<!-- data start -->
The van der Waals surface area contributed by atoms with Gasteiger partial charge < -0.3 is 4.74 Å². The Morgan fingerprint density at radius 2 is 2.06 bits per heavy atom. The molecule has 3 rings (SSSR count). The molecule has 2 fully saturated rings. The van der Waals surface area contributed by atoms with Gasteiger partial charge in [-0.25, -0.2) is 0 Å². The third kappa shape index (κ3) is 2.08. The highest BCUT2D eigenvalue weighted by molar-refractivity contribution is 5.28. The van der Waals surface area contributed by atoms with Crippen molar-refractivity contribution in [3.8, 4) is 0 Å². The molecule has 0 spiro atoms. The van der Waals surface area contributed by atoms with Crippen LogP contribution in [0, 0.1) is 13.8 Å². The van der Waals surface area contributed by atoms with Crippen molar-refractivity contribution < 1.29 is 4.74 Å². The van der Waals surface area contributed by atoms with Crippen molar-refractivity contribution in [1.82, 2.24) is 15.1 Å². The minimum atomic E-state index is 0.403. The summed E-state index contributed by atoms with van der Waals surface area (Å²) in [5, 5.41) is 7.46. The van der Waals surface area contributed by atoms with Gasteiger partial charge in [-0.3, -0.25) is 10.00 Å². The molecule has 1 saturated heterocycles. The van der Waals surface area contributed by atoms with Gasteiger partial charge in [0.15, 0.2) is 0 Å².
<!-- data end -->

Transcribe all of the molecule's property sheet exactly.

The van der Waals surface area contributed by atoms with Gasteiger partial charge < -0.3 is 4.74 Å². The Morgan fingerprint density at radius 2 is 2.06 bits per heavy atom. The molecule has 3 rings (SSSR count). The molecule has 2 fully saturated rings. The van der Waals surface area contributed by atoms with Gasteiger partial charge in [-0.25, -0.2) is 0 Å². The third kappa shape index (κ3) is 2.08. The highest BCUT2D eigenvalue weighted by molar-refractivity contribution is 5.28. The van der Waals surface area contributed by atoms with Crippen molar-refractivity contribution in [3.8, 4) is 0 Å². The molecule has 0 spiro atoms. The van der Waals surface area contributed by atoms with Crippen LogP contribution in [0, 0.1) is 13.8 Å². The van der Waals surface area contributed by atoms with Crippen molar-refractivity contribution < 1.29 is 4.74 Å². The van der Waals surface area contributed by atoms with Crippen molar-refractivity contribution in [1.82, 2.24) is 15.1 Å². The minimum atomic E-state index is 0.403. The summed E-state index contributed by atoms with van der Waals surface area (Å²) in [5, 5.41) is 7.46. The van der Waals surface area contributed by atoms with Gasteiger partial charge in [-0.3, -0.25) is 10.00 Å². The molecule has 1 saturated heterocycles. The van der Waals surface area contributed by atoms with Gasteiger partial charge in [0.15, 0.2) is 0 Å².